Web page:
City Cuts Psychiatric Beds – Taking the “Public” Out of Public Health

by Ed Kinchley on July 13, 2007

This year’s budget process has taken the public out of public health. Both in terms of encouraging an open, public debate about how best to serve the health care needs of the people of San Francisco, and the harm that is being done to the public’s health.

One case in point is Health Director Mitch Katz’ proposal to “save” $130,000 by shutting down 14 locked psychiatric beds at S.F. General Hospital for the acutely mentally ill, and to transfer the funding to a community-based program to provide an alternative for people with mental illnesses before they need hospitalization. The program would be run by the Progress Foundation, which already provides a number of Acute Diversion Units (ADU) programs in the City.

This proposal comes in the context of a precipitous reduction in the number of acute psychiatric beds at San Francisco hospitals over the past few years, with the result that SFGH’s Psychiatric Emergency Service (PES) has been on diversion 30% of the time since December 2006. In October 2005, Sutter Health closed 40 locked psychiatric beds at St. Luke’s Hospital. Sutter has announced it will close 28 more psychiatric hospital beds in 2008.

When PES is on diversion, people who are put on a 5150 legal hold for being a danger to themselves or others are taken to any of the city’s medical emergency rooms – where they are treated alongside car accident victims and people who suffer from heart attacks and other medical emergencies. There is no specialty psychiatric care. Acutely mentally ill patients sometimes wait for days to get into PES or a hospital psychiatric unit.

The Progress Foundation plan for a Community Urgent Care connected to 14 new ADU beds is a good one. But to assume that the new plan – modeled on programs that existed in the 1980’s – will reduce the need for locked psychiatric beds in a hospital setting is bad public policy. It makes every bit of sense to get the Progress Foundation program up and running – and then assess the impact on the need for inpatient, locked psychiatric beds.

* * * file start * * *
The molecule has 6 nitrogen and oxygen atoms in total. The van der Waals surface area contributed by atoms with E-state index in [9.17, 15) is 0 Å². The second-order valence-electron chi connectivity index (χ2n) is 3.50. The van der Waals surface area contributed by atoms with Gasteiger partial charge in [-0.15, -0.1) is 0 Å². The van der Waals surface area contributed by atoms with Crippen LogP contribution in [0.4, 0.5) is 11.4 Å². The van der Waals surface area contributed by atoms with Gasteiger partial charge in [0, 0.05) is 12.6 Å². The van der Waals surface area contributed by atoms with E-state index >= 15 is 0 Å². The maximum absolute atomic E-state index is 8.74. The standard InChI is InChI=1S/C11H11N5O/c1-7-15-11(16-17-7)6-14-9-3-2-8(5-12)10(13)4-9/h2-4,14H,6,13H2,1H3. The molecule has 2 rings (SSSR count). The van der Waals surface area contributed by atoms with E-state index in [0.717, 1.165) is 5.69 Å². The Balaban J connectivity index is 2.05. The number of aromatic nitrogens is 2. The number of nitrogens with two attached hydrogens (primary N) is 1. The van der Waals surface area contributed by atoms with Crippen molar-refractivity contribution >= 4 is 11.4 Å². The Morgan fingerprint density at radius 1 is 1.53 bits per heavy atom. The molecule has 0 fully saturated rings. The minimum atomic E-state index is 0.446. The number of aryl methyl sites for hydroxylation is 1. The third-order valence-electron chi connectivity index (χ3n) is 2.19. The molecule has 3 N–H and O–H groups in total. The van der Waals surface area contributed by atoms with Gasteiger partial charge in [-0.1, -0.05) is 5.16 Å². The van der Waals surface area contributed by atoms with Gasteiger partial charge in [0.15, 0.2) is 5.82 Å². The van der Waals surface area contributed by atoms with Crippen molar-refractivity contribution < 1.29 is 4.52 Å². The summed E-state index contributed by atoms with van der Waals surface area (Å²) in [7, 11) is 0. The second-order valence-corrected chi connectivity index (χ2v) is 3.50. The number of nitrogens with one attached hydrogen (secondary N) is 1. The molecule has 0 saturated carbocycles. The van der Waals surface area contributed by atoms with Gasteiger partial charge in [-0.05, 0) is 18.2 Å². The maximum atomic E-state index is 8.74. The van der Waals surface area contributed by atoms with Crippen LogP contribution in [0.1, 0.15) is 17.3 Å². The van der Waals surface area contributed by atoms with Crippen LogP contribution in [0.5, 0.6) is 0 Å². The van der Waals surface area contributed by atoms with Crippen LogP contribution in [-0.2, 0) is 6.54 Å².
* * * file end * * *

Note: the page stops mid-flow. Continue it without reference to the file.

That’s why it is important for the Board of Supervisors to reinstate funding for the inpatient psychiatric beds at SFGH, so that both programs will be funded for this fiscal year.

Instead, Dr. Katz and the Mayor have used the budget process – rather than a forum that promotes both public input and public understanding – to pit these two programs against each other.

The Health Director has a responsibility to foster public input and understanding of public health programs. How does the Progress Foundation plan relate to thee need for in-patient psychiatric care? Will police officers and others responsible for putting people on a “5150” psychiatric hold know when to take people who are freaking out to PES – rather than the new Progress Foundation program?

As the Health Care Chair for SEIU Local 1021, the union that represents all the City employees who work in the hospital psychiatric care units and the workers at the Progress Foundation, I know our meembers want to understand how the changes will work. But so far we – and the public – have been left in the dark … with the “politics” in City Hall substituting for a necessary, and public, discussion.

Our goal needs to be figure out what is best for the people of San Francisco. Public opinion seems to be clear that we should do what we can to keep the dangerously mentally ill off the streets. We believe this is also best for the individuals suffering from psychiatric ills. Yet the “policy” being pursued by the Health Director and the Mayor will, in fact, result in more acutely mentally ill people on the streets.

EDITOR’S NOTE: Ed Kinchley is a social worker in the Emergency Department at San Francisco General Hospital, and is the Health Care Chair of SEIU Local 1021.

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